Show ContentsLeathley History, Family Crest & Coats of Arms

Early Origins of the Leathley family

The surname Leathley was first found in "Leathes and Dalehead, co. Cumberland [where they were] seated at the former place shortly after the Conquest; the last male heir, Thomas Leathes, Esq., d. in 1806." 1 2

Later, in Yorkshire Gilbert del Lathes was listed as Freeman of York in 1296. A few years later, Richard del Lathes was listed in the Subsidy Rolls of Lancashire in 1332.

Another source notes "this surname is derived from a geographical locality. 'of the lathes,' i.e. the barns, the grange. The surname has arisen in several localities. Lathes is a hamlet next unto Warnpool and was so called of a grange or farm which the Lord of Whitrigg had there. Of that place the family of the Lathes took their name until Adam Leathes, now owner of the demesne thereof, sold the tenements and residue of the hamlet to the inhabitants. It was given by Robert, the son of Robert de Dunbretton, to his kinsman Henry, whose posterity were thereupon called Leaths' "Appended is a quotation: 'Robertas filius Roberti dedit Leathes Henrico fratri suo, Henry III' 3

Thomas atte Lathe was rector of Stokesby, Norfolk in 1356. 'The manor house was lately called the Lathes, it stands a little distance from Pokethorp Street.' Pokethorp Manor, Norwich." 4

The same source also notes "John Corbet (4 Edward VI), had a lease of the Cellerie's, or St. Leonard's meadow, containing six acres, lying between the river and street, the Lathis close, and fold-course, and liberty of shak in the manor house and yard, and all thereon built, called the Lathe-yard" 4

Adam del Laythes was registered in the Subsidy Rolls for Cumberland in 1332. Records of the Yorkshire Poll Tax Rolls of 1379 show John de Leth as holding lands there at that time. Henry Latheman was recorded in the Assize Rolls for Lancashire in 1278. 5 Reaney notes the name literally means 'worker at the barn(s) from the Old Norse word 'hlaða' Leath is a Lancashire and Cumberland dialect form of the name. 5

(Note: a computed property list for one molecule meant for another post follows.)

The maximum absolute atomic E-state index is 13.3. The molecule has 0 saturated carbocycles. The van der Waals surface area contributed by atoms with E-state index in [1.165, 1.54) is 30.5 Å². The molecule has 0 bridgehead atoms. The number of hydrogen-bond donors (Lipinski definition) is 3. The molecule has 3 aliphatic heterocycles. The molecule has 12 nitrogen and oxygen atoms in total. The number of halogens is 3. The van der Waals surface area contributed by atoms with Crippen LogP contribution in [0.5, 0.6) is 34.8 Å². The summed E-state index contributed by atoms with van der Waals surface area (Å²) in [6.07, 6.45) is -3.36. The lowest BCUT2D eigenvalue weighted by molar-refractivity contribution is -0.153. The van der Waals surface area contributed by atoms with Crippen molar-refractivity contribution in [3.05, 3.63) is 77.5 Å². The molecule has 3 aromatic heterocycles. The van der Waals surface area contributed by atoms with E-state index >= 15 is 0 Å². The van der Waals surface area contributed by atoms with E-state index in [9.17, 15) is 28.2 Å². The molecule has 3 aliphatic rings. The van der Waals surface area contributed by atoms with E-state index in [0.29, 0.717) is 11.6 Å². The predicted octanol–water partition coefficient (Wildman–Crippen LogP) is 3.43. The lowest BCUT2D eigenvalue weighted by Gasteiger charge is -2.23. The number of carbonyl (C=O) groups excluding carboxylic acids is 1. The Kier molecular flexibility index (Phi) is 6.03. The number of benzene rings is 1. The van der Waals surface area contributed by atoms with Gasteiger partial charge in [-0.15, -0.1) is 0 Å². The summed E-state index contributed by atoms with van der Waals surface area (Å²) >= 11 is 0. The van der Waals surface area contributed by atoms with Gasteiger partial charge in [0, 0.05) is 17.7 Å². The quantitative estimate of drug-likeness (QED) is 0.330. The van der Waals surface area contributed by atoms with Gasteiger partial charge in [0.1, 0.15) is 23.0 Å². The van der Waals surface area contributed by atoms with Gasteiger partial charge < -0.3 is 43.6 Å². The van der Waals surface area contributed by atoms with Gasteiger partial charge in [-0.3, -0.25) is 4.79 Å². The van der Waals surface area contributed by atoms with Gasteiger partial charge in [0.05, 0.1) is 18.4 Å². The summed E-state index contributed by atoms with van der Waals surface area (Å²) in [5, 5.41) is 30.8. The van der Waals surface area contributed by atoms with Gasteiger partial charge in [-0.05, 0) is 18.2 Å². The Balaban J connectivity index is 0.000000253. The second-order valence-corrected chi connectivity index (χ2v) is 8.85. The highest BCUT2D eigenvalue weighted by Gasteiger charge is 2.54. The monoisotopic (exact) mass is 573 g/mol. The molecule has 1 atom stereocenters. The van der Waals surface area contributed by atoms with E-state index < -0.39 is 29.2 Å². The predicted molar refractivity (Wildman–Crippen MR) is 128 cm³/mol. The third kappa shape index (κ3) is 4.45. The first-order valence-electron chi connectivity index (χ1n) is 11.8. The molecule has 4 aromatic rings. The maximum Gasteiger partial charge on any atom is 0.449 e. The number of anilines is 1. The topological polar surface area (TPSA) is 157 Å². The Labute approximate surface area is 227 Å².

Early History of the Leathley family

This web page shows only a small excerpt of our Leathley research. Another 79 words (6 lines of text) covering the years 1070, 1468 and 1741 are included under the topic Early Leathley History in all our PDF Extended History products and printed products wherever possible.

Leathley Spelling Variations

Before the last few hundred years, the English language had no fast system of spelling rules. For that reason, spelling variations are commonly found in early Anglo-Saxon surnames. Over the years, many variations of the name Leathley were recorded, including Leathes, Lethes, Lerthes, Leathley and others.

Early Notables of the Leathley family

More information is included under the topic Early Leathley Notables in all our PDF Extended History products and printed products wherever possible.

Australia Leathley migration to Australia +

Emigration to Australia followed the First Fleets of convicts, tradespeople and early settlers. Early immigrants include:

Leathley Settlers in Australia in the 19th Century
  • Mr. George Leathley, English convict who was convicted in York, Yorkshire, England for life, transported aboard the "Blundell" on 13th March 1844, arriving in Tasmania (Van Diemen's Land) 6

Contemporary Notables of the name Leathley (post 1700) +

  • David Leathley, American Republican politician, Delegate to Republican National Convention from Michigan, 1972 7
  • John L Leathley, Canadian lawyer (QC) and law lecturer

The Leathley Motto +

The motto was originally a war cry or slogan. Mottoes first began to be shown with arms in the 14th and 15th centuries, but were not in general use until the 17th century. Thus the oldest coats of arms generally do not include a motto. Mottoes seldom form part of the grant of arms: Under most heraldic authorities, a motto is an optional component of the coat of arms, and can be added to or changed at will; many families have chosen not to display a motto.

Motto: In ardua virtus
Motto Translation: Virtue against difficulties.

  1. Burke, Sir Bernard, C.B. LL.D The General Armory of England Scotland, Ireland and Wales. London: Harrison, 59, Pall Mall, 1884, Print.
  2. Lower, Mark Anthony, Patronymica Britannica, A Dictionary of Family Names of the United Kingdom. London: John Russel Smith, 1860. Print.
  3. Bardsley, C.W, A Dictionary of English and Welsh Surnames: With Special American Instances. Wiltshire: Heraldry Today, 1901. Print. (ISBN 0-900455-44-6)
  4. Rye, Walter, A History of Norfolk. London: Elliot Stock, 62, Paternoster Row, 1885. Print
  5. Reaney, P.H and R.M. Wilson, A Dictionary of English Surnames. London: Routledge, 1991. Print. (ISBN 0-415-05737-X)
  6. Convict Records Voyages to Australia (Retrieved 25th October 2020). Retrieved from
  7. The Political Graveyard: Alphabetical Name Index. (Retrieved 2016, January 15) . Retrieved from on Facebook